In recent times we have recognized this need for an independent prosecuting official every two or three decades, when instances of officials misconduct and conflict of interest have become particularly notorious, and our experience with these Special Prosecutors has been salutory. Not only have they successfully prosecuted crimes that had already surfaced, they have also, in the course of their investigations, discovered and prosecuted additional crimes as well. Mr. Cox and Mr. Jaworski, for example, have filed and successfully prosecuted the only significant campaign financing cases that have been brought by the Government of the United States in, I would say, the last 40 years, cases that were not even known about at the time those officials were appointed.
What independent prosecutors uncover once we appoint them suggests to me that official and campaign misconduct is rare, but rather that it tends to flourish whenever there is little reason to fear prosecution, and that Teapot Dome and Watergate are only the tips of icebergs that continuously float in the political waters. Indeed, what may be the most remarkable aspect of Watergate is that this time the offenses have come to light and that the offenders may be punished. But how many of us expect that, as a result, the conduct of political campaigns and the behavior of public officials will fundamentally change? How long will it be before, in Mr. Harding's phrase we once again return to normalcy?
We should not be content with a system that requires massive purgatives once a generation. We can and we should seek to create some continuing mechanism that would reduce the chances for this sort of misconduct to occur, and that would increase the chances of detection and enforcement when it does occur. I believe an ongoing institution devoted to the investigation and prosecution of such
offenses would do both: it would increase the likelihood of bringing offenders to justice, and its very existence could operate to deter the commission of offenses that have gone undiscovered in its absence. Most important, the creation of continuing Public Prosecutor might go a long way to restore the public confidence in our institutions that is essential to the operation of a democracy, and that seems to be diminishing with every passing day,
If I can interpolate for a moment, Mr. Chairman, I believe that in your colloquy with Professor Cox you both agreed that if men of integrity held the offices of Attorney General and the offices directly under them, and the offices in the White House whnse occupants deal with the Attorney General, then no other remedy would be needed. I would respectfully disagree with that. I do not think that integrity is enough, because in other situations where men of integrity find they have a conflict of interest—and men of integrity can have a conflict of interest-we say, and we all agree, that their duty is to disqualify themselves, to have someone else do the job, even though they may be men of such high character that they are capable of overcoming the conflict and discharging their responsibilities conscientiously.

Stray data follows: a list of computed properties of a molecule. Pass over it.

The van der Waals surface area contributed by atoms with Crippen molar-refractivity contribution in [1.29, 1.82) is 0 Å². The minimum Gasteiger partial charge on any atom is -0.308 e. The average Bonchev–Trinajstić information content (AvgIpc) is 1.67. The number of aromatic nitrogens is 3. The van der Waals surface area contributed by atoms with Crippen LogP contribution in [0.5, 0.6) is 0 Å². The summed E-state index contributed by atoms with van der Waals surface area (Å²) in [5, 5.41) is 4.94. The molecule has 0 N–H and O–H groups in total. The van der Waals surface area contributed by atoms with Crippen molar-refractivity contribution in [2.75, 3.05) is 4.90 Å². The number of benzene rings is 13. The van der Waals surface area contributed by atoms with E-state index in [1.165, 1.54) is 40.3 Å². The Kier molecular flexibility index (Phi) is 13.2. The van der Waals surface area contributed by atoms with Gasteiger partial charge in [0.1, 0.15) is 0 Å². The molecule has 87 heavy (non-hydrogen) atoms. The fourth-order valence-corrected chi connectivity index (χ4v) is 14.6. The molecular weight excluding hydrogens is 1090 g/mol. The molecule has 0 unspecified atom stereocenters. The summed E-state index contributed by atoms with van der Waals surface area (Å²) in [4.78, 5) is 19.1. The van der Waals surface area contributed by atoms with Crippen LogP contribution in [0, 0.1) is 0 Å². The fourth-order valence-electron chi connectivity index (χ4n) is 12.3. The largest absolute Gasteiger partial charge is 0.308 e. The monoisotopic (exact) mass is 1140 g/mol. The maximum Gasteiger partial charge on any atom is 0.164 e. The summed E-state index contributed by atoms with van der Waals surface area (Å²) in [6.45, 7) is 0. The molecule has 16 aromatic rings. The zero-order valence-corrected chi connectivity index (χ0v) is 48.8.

There are men who are capable of doing that, as we all know. But, because there are also men who are not capable, and because the danger of the appearance of conflict has always been regarded by lawyers and judges to be equally as important from the standpoint of public confidence in the administration of justice as true conflict itself, it seems to me that having men of integrity operate in the face of conflict is an insufficient protection of the administration of justice, and insufficient to warrant the confidence of the public.
Senator Ervin. I believe there is a provision in the Constitution that reflects the view you have now expressed, and that is the provision of the Constitution which says that when a President is impeached, and tried by the Senate, the Chief Justice of the Supreme Court, rather than the Vice President, shall preside.
Mr. CUTLER. It certainly reflects the same view, and I think, to take a very recent example of a man in whose integrity all of us would have complete confidence—when Mr. Richardson made the decisions he made in the case of Mr. Agnew, I think he came as close to stretching public credulity in the ability of a man of integrity to deal uprightly with an acute political situation as he possibly could. I believe, myself, he brought it off, but I do not think that we can depend for the administration of our institutions in having heroes like Mr. Richardson around all of the time. And, Mr. Chairman, as a man who probably knew every one of the last 19 or so Attorney General, from Mr. A. Mitchell Palmer, back in Mr. Wilson's day, all the way to the present, you would agree, I take it, that at least one in four out of that group fell short of what we might regard as an impeccable standard of integrity. We certainly have not had 20 consecutive heroes as Attorney General. We have had a few.
As I noted before the Committee for Public Justice, the precedents for the creation of a permanent Public Prosecutor are, if not foursquare, certainly ample. While our own Federal Government has